FreeMarkets Still Paying the Price for Reducing Outlook - TheStreet

Updated from July 29

Shares of sourcing software maker and electronic auctioneer

FreeMarkets

(FMKT)

tumbled Tuesday amid a rash of downgrades after the company lowered full-year guidance a day earlier.

Shares of FreeMarkets dropped $2.73, or 29%, to $6.66 in recent trading. FreeMarkets was among the most actively traded U.S. losers, according to Instinet.

Goldman Sachs, Morgan Stanley, Wedbush Morgan Securities and U.S. Bancorp Piper Jaffray were among the investment banks to lower their ratings on FreeMarkets.

On Monday Pittsburgh-based FreeMarkets lowered its 2002 revenue guidance to between $180 million and $184 million -- 10% to 12% lower than its previous target of $205 million -- but reaffirmed its full-year pro forma earnings target of 25 cents a share.

Both targets are less than the $207.7 million in revenue and 27 cents inearnings expected by Wall Street analysts.

Analysts noted that the weak economy is leading customers to shift to FreeMarkets' cheaper self-service software from its full-service auction offering at a faster pace than expected, contributing to the lower revenue targets. The company's reduced guidance came despite a gain of six new customers in the second quarter.

FreeMarkets reported a GAAP loss of $87,000, or break-even on a per-share basis, in the second quarter, compared with a loss of$240.8 million, or $6.15 a share, in the same period a year earlier. Theprior year's second quarter included goodwill charges totaling $219.5million.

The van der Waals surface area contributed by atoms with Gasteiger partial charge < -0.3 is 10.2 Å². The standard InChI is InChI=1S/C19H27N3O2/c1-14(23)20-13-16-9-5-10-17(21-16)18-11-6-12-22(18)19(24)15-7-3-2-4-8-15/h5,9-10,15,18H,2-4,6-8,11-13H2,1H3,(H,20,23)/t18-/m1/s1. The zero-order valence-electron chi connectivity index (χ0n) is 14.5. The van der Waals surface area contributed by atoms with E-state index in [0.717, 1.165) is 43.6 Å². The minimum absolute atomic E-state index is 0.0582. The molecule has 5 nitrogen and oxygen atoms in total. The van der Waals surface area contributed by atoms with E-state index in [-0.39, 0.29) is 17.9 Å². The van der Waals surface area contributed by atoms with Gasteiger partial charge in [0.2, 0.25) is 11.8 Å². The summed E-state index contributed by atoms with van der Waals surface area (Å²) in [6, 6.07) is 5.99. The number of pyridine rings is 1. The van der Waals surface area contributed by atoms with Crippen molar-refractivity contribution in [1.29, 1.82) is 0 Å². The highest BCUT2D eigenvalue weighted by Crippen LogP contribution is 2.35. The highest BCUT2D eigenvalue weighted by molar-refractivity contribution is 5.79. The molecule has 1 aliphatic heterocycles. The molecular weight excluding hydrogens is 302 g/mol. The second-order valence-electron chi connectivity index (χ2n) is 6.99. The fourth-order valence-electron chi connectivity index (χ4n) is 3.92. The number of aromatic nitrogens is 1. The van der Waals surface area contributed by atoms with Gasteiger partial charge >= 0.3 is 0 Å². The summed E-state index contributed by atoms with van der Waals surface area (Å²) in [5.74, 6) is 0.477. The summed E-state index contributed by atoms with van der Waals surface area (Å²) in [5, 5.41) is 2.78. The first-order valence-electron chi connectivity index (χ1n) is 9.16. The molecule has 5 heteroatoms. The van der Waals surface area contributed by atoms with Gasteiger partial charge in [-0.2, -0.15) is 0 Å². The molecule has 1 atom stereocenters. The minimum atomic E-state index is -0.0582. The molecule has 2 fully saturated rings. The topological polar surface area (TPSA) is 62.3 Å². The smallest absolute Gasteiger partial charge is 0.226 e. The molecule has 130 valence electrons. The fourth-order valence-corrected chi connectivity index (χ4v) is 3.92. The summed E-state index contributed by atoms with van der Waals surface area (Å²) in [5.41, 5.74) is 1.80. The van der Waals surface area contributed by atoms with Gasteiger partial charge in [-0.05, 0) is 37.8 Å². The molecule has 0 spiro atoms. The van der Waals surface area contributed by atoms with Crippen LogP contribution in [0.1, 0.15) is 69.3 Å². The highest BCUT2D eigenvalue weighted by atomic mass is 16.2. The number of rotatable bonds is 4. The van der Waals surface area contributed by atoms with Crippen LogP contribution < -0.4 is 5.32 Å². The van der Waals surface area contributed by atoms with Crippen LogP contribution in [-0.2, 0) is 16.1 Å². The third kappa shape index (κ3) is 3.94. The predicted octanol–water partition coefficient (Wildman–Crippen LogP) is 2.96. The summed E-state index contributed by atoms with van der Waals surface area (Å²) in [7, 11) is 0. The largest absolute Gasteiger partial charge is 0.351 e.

Excluding charges, FreeMarkets said it earned pro forma net income of$4.7 million, or 10 cents a share, compared to a loss of $6.6 million, or 17cents a share, a year earlier. That beat FreeMarket's earnings guidance ofbetween 5 cents and 7 cents a share in the second quarter.

In the first quarter, FreeMarkets reported a GAAP loss of $11.5 million,or 28 cents a share, and pro forma net income of $3.4 million, or 7 cents ashare

The company said revenue excluding fees characterized as payment forwarrant rose 20.2% to $44.6 million from $37.1 million a year earlier and3.2% from $43.2 million in the previous quarter. Including those fees,revenue totaled $47.4 million -- in line with the company's guidancereaffirmed at the end of June.

Wall Street's estimates called for FreeMarkets to earn 6 cents a shareon $47.7 million in the second quarter, according to Thomson Financial/FirstCall.

For the third quarter, FreeMarkets expects to report total revenue of$42 million to $44 million and earnings of between 2 cents and 4 cents ashare. Consensus estimates for the company's September quarter are $52.5million in total revenue and 6 cents per share in earnings.

For the fourth quarter, the company expects revenue to rise slightlysequentially to $45 million to $47 million and earnings to reach between 4cents and 6 cents a share. Wall Street analysts were forecastingfourth-quarter revenue at $61.6 million and earnings at 9 cents a share.

Until now, with year-over-year revenue growth, FreeMarkets has managed to rise above other battered business-to-business software companies such as

Ariba

(ARBA)

and

Commerce One

(CMRC)

.

The difference in the electronic auction field is that FreeMarketsoffers more services in addition to its auction software, analysts say.FreeMarkets helps customers refine the buying process, from helpingstructure requests for qualifications before auctions to supportingsuppliers in different languages during the auction itself.